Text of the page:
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Home > Press > A*STAR scientists invent the world's only controllable molecule gear of minuscule size of 1.2nm

Abstract:
Invention marks a radical shift in the scientific progress of molecular machines

A*STAR scientists invent the world's only controllable molecule gear of minuscule size of 1.2nm

Singapore | Posted on June 15th, 2009

Scientists from A*STAR's Institute of Materials Research and Engineering (IMRE), led by Professor Christian Joachim1, have scored a breakthrough in nanotechnology by becoming the first in the world to invent a molecular gear of the size of 1.2nm whose rotation can be deliberately controlled. This achievement marks a radical shift in the scientific progress of molecular machines and is published on 15 June 20092 in Nature Materials3, one of the most prestigious journals in materials science.

Said Prof Joachim, "Making a gear the size of a few atoms is one thing, but being able to deliberately control its motions and actions is something else altogether. What we've done at IMRE is to create a truly complete working gear that will be the fundamental piece in creating more complex molecular machines that are no bigger than a grain of sand."

Prof Joachim and his team discovered that the way to successfully control the rotation of a single-molecule gear is via the optimization of molecular design, molecular manipulation and surface atomic chemistry. This was a breakthrough because before the team's discovery, motions of molecular rotors and gears were random and typically consisted of a mix of rotation and lateral displacement. The scientists at IMRE solved this scientific conundrum by proving that the rotation of the molecule-gear could be wellcontrolled by manipulating the electrical connection between the molecule and the tip of a Scanning Tunnelling Microscope while it was pinned on an atom axis.

Said Dr Lim Khiang Wee, Executive Director of IMRE, "Christian and his team's discovery shows that it may one day be possible to create and manipulate molecular-level machines. Such machines may, for example, walk on DNA tracks in the future to deliver therapeutics to heal and cure. There already exists at least one international roadmap for creating such productive nanosystems. As we push the frontiers of nanotechnology, we increase our understanding of new phenomena at the nanoscale. This paper is a valuable step on the long road to applying this understanding for discoveries and breakthroughs in nanotechnology and bring to reality the tiny nanobots and nanomachines from science fiction movies."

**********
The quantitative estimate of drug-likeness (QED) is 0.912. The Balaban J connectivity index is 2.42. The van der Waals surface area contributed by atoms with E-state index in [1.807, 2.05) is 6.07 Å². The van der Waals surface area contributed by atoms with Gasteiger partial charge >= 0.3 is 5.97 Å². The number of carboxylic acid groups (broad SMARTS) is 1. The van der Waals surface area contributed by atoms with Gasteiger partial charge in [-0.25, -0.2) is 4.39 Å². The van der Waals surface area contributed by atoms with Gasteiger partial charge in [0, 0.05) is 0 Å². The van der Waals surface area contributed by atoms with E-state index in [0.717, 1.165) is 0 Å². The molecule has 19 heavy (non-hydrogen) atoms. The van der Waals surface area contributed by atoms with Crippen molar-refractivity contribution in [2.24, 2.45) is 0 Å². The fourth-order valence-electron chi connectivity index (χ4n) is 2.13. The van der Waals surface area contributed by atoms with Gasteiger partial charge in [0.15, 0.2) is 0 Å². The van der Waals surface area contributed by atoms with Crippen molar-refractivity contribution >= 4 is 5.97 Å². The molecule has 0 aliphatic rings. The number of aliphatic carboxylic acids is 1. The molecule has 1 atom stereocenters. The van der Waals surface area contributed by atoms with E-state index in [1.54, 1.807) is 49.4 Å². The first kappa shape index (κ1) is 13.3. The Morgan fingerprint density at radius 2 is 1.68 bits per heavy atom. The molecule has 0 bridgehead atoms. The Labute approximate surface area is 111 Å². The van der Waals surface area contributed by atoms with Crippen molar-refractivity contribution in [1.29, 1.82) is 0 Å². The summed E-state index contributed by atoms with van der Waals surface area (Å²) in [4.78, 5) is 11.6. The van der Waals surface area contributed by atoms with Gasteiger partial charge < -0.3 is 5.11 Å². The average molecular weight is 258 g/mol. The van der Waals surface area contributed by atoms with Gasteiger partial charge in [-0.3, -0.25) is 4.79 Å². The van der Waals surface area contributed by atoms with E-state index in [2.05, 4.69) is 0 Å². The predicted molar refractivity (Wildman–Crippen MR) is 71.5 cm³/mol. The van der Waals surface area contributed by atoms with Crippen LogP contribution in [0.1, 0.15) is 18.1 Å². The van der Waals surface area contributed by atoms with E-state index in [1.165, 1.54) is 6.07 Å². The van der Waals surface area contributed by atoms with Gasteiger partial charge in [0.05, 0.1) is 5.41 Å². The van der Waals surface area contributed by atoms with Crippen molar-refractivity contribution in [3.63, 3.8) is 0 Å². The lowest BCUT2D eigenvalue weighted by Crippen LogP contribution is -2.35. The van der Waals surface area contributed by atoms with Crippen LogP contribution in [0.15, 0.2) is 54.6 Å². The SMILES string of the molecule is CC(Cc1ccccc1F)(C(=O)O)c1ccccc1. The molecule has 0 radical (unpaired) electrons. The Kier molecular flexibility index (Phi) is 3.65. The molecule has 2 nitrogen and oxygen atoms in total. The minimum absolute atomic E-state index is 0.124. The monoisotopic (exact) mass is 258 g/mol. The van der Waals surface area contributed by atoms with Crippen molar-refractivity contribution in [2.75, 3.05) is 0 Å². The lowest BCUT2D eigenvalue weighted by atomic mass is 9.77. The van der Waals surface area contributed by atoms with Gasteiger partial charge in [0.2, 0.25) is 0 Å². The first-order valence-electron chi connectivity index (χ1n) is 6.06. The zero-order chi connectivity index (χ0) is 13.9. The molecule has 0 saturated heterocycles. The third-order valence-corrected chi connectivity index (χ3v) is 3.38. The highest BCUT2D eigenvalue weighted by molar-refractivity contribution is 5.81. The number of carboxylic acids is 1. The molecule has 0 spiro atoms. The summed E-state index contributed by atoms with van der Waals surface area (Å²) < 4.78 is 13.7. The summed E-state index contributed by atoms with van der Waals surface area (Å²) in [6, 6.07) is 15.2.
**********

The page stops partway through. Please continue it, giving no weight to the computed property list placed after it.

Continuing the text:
1) Prof Christian Joachim is a Visiting Investigator at IMRE since 2005. He is the Director of Research, and Head of Molecular Nanoscience and Picotechnology Group, at the Centre National de la Recherché Scientifique (CNRS).
2) Singapore time. Paper will be published online on 14 June 2009 in USA.
3) Nature Materials, DOI: 10.1038/NMAT2467 AGENCY FOR SCIENCE, TECHNOLOGY AND RESEARCH

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About A*STAR
The Agency for Science, Technology and Research (A*STAR) is the lead agency for fostering world-class scientific research and talent for a vibrant knowledge-based Singapore. A*STAR actively nurtures public sector research and development in Biomedical Sciences, and Physical Sciences and Engineering, and supports Singapore's key economic clusters by providing intellectual, human and industrial capital to our partners in industry and the healthcare sector. A*STAR oversees 23 research institutes, consortia and centres located in Biopolis and Fusionopolis, and the area in their vicinity, and supports extramural research with the universities, hospital research centres, and other local and international partners.

About the Institute of Materials Research and Engineering (IMRE)

Established in September 1997, IMRE has built strong capabilities in materials analysis, characterization, materials growth, patterning, fabrication, synthesis and integration. IMRE is an institute of talented researchers equipped with state-of-the-art facilities such as the SERC Nanofabrication and Characterization Facility to conduct world-class materials science research. Leveraging on these capabilities, R&D programs have been established in collaboration with industry partners. These include research on organic solar cells, nanocomposites, flexible organic light-emitting diodes (OLEDs), solid-state lighting, nanoimprinting, microfluidics and next generation atomic scale interconnect technology. (Website: www.imre.a-star.edu.sg)

For more information, please click here

Contacts:
For media enquiries, please contact:
Ms Tan Le-Shon
Assistant Head, Corporate Communications
Agency for Science, Technology and Research (A*STAR)
1 Fusionopolis Way, #20-10, Connexis North
Singapore 138632
DID +65 68266 144


Mr Eugene Low
Manager, Corporate Communications
Institute of Materials Research and Engineering (IMRE)
3, Research Link
Singapore 117602
DID +65 6874 8491
Mobile +65 9769 1026


For technical enquiries, please contact:
Pro. Christian Joachim
Visiting Research Scientist
Institute of Materials Research and Engineering (IMRE)
3, Research Link
Singapore 117602
DID +65 6874 8344


Dr We-Hyo Soe
Senior Research Engineer
Institute of Materials Research and Engineering (IMRE)
3, Research Link
Singapore 117602
DID +65 6874 7160
wh-soe_imre.a-star.edu.sg

Dr Carlos de Jesus Manzano Garcia
Research Engineer
Institute of Materials Research and Engineering (IMRE)
3, Research Link
Singapore 117602
DID +65 6874 8604

Copyright © A*STAR

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